About Echinoderms



This animation shows the development of a sea star from a fertilized egg to the time it settles on the sea floor.

This video shows the life cycle of a sea urchin. This is about all types of larvae and sex and all types or reproduction  for highschool or marine bio class.

Sea stars use their tube feet to pry open their shellfish prey. In this video watch a limpet fight off a sea star.

Echinoderms have the remarkable ability to, at will, make themselves really stiff and hard or make themselves very soft. This allows sea stars, for example to hold on tightly to rocks and then let go. Or for sea cucumbers to squeeze into a tight space when soft and then harden so they will stay there. How do they do this? Echinoderms have a specialized connective tissue packed with a special type of collagen, called catch collagen. This video shows, in a humorous way, how sea stars use their catch collagen.

Basket stars are in the same family as brittle stars, the Ophiuroidae. They can get to be very large and have very highly branched arms that are even more flexible than those of brittle stars. Many live in the deep sea. Learn more.

Crinoids, or sea lilies, are stalked echinoderms that live on the sea floor, looking a lot like plants. But they can move when threatened, as shown in this video taken from a submersible.

And this video shot by a diver


Sea urchins play an important ecological role wherever they live. This Creature Cast video explores the difference between two species of sea urchins that both live in the Galapagos Marine Reserve in the Galapagos Marine Reserve.

This article is all about sea cucumbers, their role in the ecosystem and their benefits to humans.

Sea urchins are a favorite food for sea otters. When otters are present, kelp forests thrive; when they aren’t, sea urchins munch away at kelp forests. And healthy kelp forests not only benefit the ecosystem but also sequester carbon, helping to fight climate change. Watch more on Quest from KQED.

screen shot of a sea pig videoLearn more about the sea pig in this video.

screenshot of an echinoderm videoThis video, BBC life-Underwater Time Lapse of Swarming Monster Worms and Sea Stars, shows echinoderms in the Antarctic.

screenshot of video " How to Catch and Eat Sea Urchins"This video shows an army of sea urchins off the California coast grazing on giant kelp and also shows other echinoderm prey and predators.


screenshot of smart polymers videoScientist created a material that can change from soft plastic to hard, inspired by how cucumbers can change their bodies from soft to hard. Check it out in this video from Case Western Reserve University.




Excerpt from the Shape of Life book.



General information on echinoderms.

More information about echinoderms. In the left hand column, click on the bottom link, “Ocean Animals.” Another column will appear immediately to the right. Click on echinoderms. Unfortunately there is no direct link to this page.

One of the defining characteristics of echinoderms is their unique water vascular system. This reading describes how the system works and has an advanced discussion of its possible evolution.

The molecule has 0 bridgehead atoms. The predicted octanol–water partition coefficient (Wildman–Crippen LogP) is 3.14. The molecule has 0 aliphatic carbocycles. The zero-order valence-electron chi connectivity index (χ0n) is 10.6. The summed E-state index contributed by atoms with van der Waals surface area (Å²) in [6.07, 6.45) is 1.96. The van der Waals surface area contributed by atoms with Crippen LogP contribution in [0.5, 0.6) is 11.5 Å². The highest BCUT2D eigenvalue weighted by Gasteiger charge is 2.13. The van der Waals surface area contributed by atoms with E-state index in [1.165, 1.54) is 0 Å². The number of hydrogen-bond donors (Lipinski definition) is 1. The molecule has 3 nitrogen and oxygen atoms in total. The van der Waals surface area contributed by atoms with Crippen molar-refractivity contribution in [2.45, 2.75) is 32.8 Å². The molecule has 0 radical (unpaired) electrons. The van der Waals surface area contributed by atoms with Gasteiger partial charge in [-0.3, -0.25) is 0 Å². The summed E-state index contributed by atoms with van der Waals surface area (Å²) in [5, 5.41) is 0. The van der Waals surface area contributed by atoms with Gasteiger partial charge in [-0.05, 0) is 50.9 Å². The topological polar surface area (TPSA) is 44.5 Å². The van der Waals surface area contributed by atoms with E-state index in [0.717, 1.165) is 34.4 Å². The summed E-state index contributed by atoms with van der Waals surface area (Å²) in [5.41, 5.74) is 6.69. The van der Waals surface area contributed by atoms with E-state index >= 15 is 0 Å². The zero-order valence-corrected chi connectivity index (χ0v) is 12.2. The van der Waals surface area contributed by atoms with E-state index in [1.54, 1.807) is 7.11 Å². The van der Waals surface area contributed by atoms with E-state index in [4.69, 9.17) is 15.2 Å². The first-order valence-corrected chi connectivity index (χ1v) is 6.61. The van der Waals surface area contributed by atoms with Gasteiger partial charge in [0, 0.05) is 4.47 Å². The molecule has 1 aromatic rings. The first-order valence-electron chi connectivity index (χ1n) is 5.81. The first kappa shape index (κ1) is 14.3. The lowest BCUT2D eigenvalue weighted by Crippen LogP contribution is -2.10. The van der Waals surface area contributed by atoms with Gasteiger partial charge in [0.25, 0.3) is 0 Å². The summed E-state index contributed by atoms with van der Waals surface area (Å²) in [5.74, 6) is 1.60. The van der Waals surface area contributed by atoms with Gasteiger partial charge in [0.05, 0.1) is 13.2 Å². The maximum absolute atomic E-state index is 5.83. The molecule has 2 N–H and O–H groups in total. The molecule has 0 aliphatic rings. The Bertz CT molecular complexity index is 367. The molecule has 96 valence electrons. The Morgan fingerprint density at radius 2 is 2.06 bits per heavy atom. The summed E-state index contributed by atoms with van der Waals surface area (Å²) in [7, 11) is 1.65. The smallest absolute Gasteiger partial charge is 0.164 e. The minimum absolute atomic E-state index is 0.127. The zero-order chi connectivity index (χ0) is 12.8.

Read about the main characteristics of echinoderms.

There are many types of echinoderms; this article is a good summary.

This chapter has good information and images of echinoderms: "Invertebrates - Multi-celled Animals: Echinoderms".

Sea stars have defenses just like all animals, but they’re hard for us to see. This article talks about various sea star defense mechanisms including: thick leathery bodies; spines on the underside; and production of large amounts of mucous.  (The “echinoblog” has lots of articles about echinoderms).

Discover how sea stars can regenerate arms in this article from UCSB Science Line.

Learn more about a sea cucumbers at he National Ocean Service website from NOAA  and from the Marine Education Society of Australasia.

Read about sea cucumbers: "The Importance of Being Honest: The Sea Cucumber Spills All".

This article is all about sea cucumbers, including their role in the ecosystem and benefits to humans.

From the Monterey Bay Aquarium Research Institute, about a deep sea cucumber called a sea pig.

Brittle stars are the largest group of sea stars. They live in both shallow and deep waters and sometimes carpet the sea floor. Learn more on The Echinoblog. Also check out additional information: Brittle Stars are Everywhere: 5 Extreme Ophiuroid Habitats!

A wide variety of pictures of echinoderms from the University of Michigan Animal Diversity Web.



The Sea Urchin

A Tisket, A Tasket, Now You Found a Basket STAR!

Sea Cucumber

Sunflower Star

Radically Radial: The Sea Star




There is a disease taking its toll on sea stars on the west coast of North America, called sea star wasting syndrome. It’s affecting sea stars in tidepools and in subtidal areas. The sea stars’ bodies disintegrate and they lose part of their arms—hence the name: “wasting syndrome.” Scientists have found evidence for a link between a densovirus and sea star wasting syndrome, but there is still much work to be done before this mysterious disease is fully understood. Scientists think that sea stars are made more vulnerable to the disease because ocean waters are warming, stressing the sea stars. Read about the disease here from the University of CA Santa Cruz: "Pacific Rocky Intertidal Monitoring: Trends and Synthesis". And from the Cornell Chronicle: "New virus causes devastating sea star wasting disease".